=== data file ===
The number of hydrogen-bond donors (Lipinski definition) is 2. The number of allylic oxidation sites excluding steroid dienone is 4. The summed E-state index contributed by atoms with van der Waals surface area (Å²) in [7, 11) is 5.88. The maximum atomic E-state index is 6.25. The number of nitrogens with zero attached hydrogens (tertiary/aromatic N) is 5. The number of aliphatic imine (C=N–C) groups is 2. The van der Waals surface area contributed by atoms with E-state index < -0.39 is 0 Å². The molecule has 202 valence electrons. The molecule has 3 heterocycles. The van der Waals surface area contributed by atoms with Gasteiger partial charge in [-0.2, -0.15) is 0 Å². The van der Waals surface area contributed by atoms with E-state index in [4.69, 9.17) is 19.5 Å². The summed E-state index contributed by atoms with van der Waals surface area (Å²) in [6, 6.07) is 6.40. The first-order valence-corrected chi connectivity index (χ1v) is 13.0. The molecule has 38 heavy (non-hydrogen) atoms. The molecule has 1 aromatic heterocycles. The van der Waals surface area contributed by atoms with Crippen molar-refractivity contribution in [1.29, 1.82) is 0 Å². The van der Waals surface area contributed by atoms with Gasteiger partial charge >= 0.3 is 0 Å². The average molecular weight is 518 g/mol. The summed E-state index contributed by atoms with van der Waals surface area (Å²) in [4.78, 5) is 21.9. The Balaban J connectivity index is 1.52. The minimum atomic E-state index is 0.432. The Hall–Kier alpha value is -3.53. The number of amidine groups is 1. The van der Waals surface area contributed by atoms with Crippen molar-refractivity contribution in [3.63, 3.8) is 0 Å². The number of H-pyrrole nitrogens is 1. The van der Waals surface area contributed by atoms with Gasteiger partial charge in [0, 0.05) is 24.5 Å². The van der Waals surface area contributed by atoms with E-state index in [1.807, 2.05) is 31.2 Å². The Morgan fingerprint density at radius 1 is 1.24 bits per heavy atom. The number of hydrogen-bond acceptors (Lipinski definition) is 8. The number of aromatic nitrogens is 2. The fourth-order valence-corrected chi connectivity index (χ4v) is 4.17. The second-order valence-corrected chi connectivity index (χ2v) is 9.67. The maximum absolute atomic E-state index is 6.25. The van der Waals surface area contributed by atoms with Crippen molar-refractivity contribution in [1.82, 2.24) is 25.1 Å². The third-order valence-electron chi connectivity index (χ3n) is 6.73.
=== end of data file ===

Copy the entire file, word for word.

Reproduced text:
The number of hydrogen-bond donors (Lipinski definition) is 2. The number of allylic oxidation sites excluding steroid dienone is 4. The summed E-state index contributed by atoms with van der Waals surface area (Å²) in [7, 11) is 5.88. The maximum atomic E-state index is 6.25. The number of nitrogens with zero attached hydrogens (tertiary/aromatic N) is 5. The number of aliphatic imine (C=N–C) groups is 2. The van der Waals surface area contributed by atoms with E-state index < -0.39 is 0 Å². The molecule has 202 valence electrons. The molecule has 3 heterocycles. The van der Waals surface area contributed by atoms with Gasteiger partial charge in [-0.2, -0.15) is 0 Å². The van der Waals surface area contributed by atoms with E-state index in [4.69, 9.17) is 19.5 Å². The summed E-state index contributed by atoms with van der Waals surface area (Å²) in [6, 6.07) is 6.40. The first-order valence-corrected chi connectivity index (χ1v) is 13.0. The molecule has 38 heavy (non-hydrogen) atoms. The molecule has 1 aromatic heterocycles. The van der Waals surface area contributed by atoms with Crippen molar-refractivity contribution in [1.29, 1.82) is 0 Å². The van der Waals surface area contributed by atoms with Gasteiger partial charge >= 0.3 is 0 Å². The average molecular weight is 518 g/mol. The summed E-state index contributed by atoms with van der Waals surface area (Å²) in [4.78, 5) is 21.9. The Balaban J connectivity index is 1.52. The minimum atomic E-state index is 0.432. The Hall–Kier alpha value is -3.53. The number of amidine groups is 1. The van der Waals surface area contributed by atoms with Crippen molar-refractivity contribution in [3.63, 3.8) is 0 Å². The number of H-pyrrole nitrogens is 1. The van der Waals surface area contributed by atoms with Gasteiger partial charge in [0, 0.05) is 24.5 Å². The van der Waals surface area contributed by atoms with E-state index in [1.807, 2.05) is 31.2 Å². The Morgan fingerprint density at radius 1 is 1.24 bits per heavy atom. The number of hydrogen-bond acceptors (Lipinski definition) is 8. The number of aromatic nitrogens is 2. The fourth-order valence-corrected chi connectivity index (χ4v) is 4.17. The second-order valence-corrected chi connectivity index (χ2v) is 9.67. The maximum absolute atomic E-state index is 6.25. The van der Waals surface area contributed by atoms with Crippen molar-refractivity contribution in [1.82, 2.24) is 25.1 Å². The third-order valence-electron chi connectivity index (χ3n) is 6.73.